Judicial Service Commission needs credibility overhaul
The Times Editorial: The appointment of Ray Zondo as a Constitutional Court judge was widely expected. According to judiciary insiders and observers, there was little doubt that Zondo would ascend to the highest court in the land.
The surprise was the Judicial Service Commission's short-list of four candidates for the president's consideration, not Zondo's candidacy alone.
But the commission, which has been severely criticised for its inept handling of a range of issues, perhaps felt it necessary to lump Zuma with the decision rather than stick its neck out.
There has been, correctly, much criticism of the commission and how it has dealt with contentious issues, such as race, and controversial judges, such as John Hlophe.
The fact that the judicial review announced earlier this year by Minister Jeff Radebe did not include a review of the commission's work was disappointing.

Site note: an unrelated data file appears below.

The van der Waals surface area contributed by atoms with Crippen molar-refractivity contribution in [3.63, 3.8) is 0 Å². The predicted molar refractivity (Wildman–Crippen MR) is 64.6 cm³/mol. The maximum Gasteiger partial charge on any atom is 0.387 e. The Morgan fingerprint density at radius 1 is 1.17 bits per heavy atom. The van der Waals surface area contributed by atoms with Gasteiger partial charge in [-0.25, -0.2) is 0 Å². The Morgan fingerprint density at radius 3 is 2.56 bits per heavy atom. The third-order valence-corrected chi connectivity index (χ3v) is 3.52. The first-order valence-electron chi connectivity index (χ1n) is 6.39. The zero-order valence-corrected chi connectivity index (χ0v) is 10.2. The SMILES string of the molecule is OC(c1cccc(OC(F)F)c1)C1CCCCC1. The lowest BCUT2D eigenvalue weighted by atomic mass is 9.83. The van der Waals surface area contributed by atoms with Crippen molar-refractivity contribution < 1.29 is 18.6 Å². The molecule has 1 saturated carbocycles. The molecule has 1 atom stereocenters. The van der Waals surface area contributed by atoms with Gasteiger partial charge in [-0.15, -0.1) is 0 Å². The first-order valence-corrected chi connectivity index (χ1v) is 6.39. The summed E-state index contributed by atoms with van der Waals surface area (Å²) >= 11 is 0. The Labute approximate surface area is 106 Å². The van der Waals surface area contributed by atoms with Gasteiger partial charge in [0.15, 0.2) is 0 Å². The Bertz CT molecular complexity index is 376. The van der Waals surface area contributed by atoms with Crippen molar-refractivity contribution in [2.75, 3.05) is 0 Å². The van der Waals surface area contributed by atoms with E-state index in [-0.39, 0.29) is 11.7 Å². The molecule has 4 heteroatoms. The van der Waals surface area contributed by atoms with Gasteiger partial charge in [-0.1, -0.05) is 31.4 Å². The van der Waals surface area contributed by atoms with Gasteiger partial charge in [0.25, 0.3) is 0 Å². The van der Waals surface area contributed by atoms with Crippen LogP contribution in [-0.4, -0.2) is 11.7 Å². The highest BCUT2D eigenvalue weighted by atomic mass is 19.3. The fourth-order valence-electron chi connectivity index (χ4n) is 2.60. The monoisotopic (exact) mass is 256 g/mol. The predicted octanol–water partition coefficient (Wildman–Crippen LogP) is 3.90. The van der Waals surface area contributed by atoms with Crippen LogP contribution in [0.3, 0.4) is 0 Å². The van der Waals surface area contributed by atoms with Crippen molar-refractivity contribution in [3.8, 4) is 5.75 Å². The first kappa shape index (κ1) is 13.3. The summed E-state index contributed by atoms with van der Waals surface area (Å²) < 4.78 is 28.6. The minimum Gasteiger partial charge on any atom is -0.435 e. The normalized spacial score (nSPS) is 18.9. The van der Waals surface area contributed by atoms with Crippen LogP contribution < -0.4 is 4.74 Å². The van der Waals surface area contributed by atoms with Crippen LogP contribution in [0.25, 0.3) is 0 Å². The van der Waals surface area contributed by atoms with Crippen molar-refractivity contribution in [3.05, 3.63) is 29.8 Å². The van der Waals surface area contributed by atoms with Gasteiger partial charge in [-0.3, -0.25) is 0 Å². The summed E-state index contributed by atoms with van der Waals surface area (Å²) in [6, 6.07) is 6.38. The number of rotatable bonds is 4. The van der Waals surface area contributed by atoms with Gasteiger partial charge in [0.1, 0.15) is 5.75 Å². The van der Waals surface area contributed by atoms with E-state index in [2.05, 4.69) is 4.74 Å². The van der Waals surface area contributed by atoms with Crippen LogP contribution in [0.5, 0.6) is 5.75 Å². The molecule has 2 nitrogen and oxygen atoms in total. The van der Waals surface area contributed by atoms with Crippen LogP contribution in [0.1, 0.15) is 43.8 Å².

Instead, the Constitutional Court and the Supreme Court of Appeal were identified as the two courts that needed to be reviewed. They have been the targets of much of the anti-judiciary rhetoric of the ANC.
Zuma's appointment of Zondo is particularly disappointing given the quality of at least two of the other candidates: Supreme Court judges Mandisa Maya and Robert Nugent.
Many had hoped that Zuma would choose Maya, the only female nominee, because the Constitutional Court has only two women judges.
But Zondo has prevailed and the suspicion will doubtless linger that it was a done deal all along.
The appointment raises the concern that, because the ANC government would find it difficult to alter radically the workings of the Constitutional Court - to which several of its senior leaders are so vehemently opposed - it will find alternative ways of dealing with it.
Such as appointing judges who support the views of the party.